“Once that time comes, I’ll make that decision. I’ll sit down and talk to my closest friends and family and figure it out, but right now, I’m just trying to be the best basketball player I can be every single day. I have to be at a high level to lead every day at practices, shootarounds and games, and that’s a tough task. I can’t focus on anything else, other than that.”

Warriors coach Steve Kerr also downplayed the speculation:

“I don’t know why anybody would talk about anything but the fact that we’re 45-4 and have a hell of a team,” said Kerr, who hasn’t addressed rumors about Durant favoring the Bay Area as a future destination with his players. “Why would anybody talk about some different team, future stuff and other players?

“Focus on our team. We’re pretty good.”

On both sides, that’s the appropriate way to respond publicly. Not that this is going to go away anytime soon. They play each other two more times this season, once in Oklahoma City and once more in Oakland, and this is going to get brought up then, too. And just like Saturday, nobody will give a definitive answer. Nor should they. Nobody will know anything until July 1. But until then, it will be impossible to quiet the chatter.

Pelicans shut down Tyreke Evans until after All-Star break

MEMPHIS, TN - NOVEMBER 06: Tyreke Evans #1 of the New Orleans Pelicans dribbles the ball during the NBA game against the Memphis Grizzlies at FedExForum on November 6, 2013 in Memphis, Tennessee.  NOTE TO USER: User expressly acknowledges and agrees that, by downloading and or using this Photograph, user is consenting to the terms and condition of the Getty Images License Agreement.  (Photo by Andy Lyons/Getty Images)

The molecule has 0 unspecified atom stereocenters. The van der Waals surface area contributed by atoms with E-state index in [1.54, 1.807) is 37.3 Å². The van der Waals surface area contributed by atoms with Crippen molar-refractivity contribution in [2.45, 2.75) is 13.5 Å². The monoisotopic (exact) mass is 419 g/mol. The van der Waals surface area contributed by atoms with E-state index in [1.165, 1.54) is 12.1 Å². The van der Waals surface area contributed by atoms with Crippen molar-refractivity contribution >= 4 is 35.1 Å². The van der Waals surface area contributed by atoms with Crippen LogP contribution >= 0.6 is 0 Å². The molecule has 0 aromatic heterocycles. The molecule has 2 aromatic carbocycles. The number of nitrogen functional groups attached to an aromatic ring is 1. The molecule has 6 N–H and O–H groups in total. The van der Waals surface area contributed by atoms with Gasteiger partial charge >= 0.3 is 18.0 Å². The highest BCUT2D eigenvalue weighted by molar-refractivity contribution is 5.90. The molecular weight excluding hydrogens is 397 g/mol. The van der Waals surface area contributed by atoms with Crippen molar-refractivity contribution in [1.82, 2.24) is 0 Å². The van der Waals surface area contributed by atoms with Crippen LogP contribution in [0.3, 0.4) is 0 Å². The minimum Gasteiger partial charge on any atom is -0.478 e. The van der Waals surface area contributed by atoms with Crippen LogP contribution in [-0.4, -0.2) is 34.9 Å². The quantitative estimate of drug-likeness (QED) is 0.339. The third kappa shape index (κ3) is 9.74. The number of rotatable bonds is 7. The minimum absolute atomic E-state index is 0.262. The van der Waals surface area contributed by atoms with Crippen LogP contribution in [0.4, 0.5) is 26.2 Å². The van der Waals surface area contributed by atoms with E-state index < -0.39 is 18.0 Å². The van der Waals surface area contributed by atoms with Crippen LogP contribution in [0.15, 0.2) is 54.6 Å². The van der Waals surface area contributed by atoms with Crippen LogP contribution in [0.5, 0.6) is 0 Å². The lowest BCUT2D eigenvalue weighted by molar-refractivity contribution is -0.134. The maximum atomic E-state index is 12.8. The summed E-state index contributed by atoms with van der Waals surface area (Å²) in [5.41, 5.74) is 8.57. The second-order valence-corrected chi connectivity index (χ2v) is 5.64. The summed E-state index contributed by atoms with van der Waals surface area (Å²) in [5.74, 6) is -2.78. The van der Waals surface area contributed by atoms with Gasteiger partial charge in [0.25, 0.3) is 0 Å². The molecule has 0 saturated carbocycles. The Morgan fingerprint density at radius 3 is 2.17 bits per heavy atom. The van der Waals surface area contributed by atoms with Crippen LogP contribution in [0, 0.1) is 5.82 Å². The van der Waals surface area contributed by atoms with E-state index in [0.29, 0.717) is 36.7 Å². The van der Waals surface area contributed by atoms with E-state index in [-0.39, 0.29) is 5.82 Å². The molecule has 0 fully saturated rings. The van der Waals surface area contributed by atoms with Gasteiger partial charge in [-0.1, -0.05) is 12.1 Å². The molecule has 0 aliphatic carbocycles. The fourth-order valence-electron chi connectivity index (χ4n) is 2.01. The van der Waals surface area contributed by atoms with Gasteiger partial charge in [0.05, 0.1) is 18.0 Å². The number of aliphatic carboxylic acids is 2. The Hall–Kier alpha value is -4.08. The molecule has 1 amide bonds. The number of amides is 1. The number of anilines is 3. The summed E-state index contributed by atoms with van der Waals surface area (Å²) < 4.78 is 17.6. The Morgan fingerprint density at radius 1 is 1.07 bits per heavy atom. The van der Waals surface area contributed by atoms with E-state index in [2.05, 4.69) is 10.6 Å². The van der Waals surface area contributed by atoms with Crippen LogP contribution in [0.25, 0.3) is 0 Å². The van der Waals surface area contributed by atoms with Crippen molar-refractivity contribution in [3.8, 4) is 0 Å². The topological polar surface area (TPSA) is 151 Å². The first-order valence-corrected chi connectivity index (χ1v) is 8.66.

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the Pelicans have dealt with an inordinate amount of injuries so far this season to nearly every key payer on their roster. Tyreke Evans has missed the last five games with a lingering knee issue, and the team says he’s going to sit out their final four games before the All-Star break, as a precaution to make sure he’s healthy for the second half of the season.

From the Pelicans’ official site:

“We’re probably going to hold him out until after the All-Star break,” Alvin Gentry said during pregame at Quicken Loans Arena. “That gives him a situation where he has almost two weeks where he can rehab it and hopefully get it back. Hopefully he’ll be ready to go right after the All-Star break and we’ll be able to play him for the rest of the stretch (of the schedule).”

Evans initially missed the Jan. 2 game at Dallas due to the injury, then was sidelined again Jan. 18 at Memphis. Against Houston, he only played 16 minutes before being taken out of the game, suffering from the same issue.

“I think it’s just rest,” Gentry said of what it may take for Evans to get past the injury. “It’s one of those situations with tendinitis, where you rest and it feels better. That’s better than having him play two games, then sit out one (and have his status in flux). This may help him be able to play the last part of the season, without sitting out.”

Despite being 18-31, the Pelicans are just six games out of the eighth seed in the Western Conference. Their resting of Evans could be read two ways—it could be gearing up to make a push for the playoffs, as much of a long shot as that may be; or it could be the first in a series of instances of shutting down or resting key players to try to position themselves for a lottery pick, effectively hitting the reset button after a season as ravaged by injuries as the one they’ve had.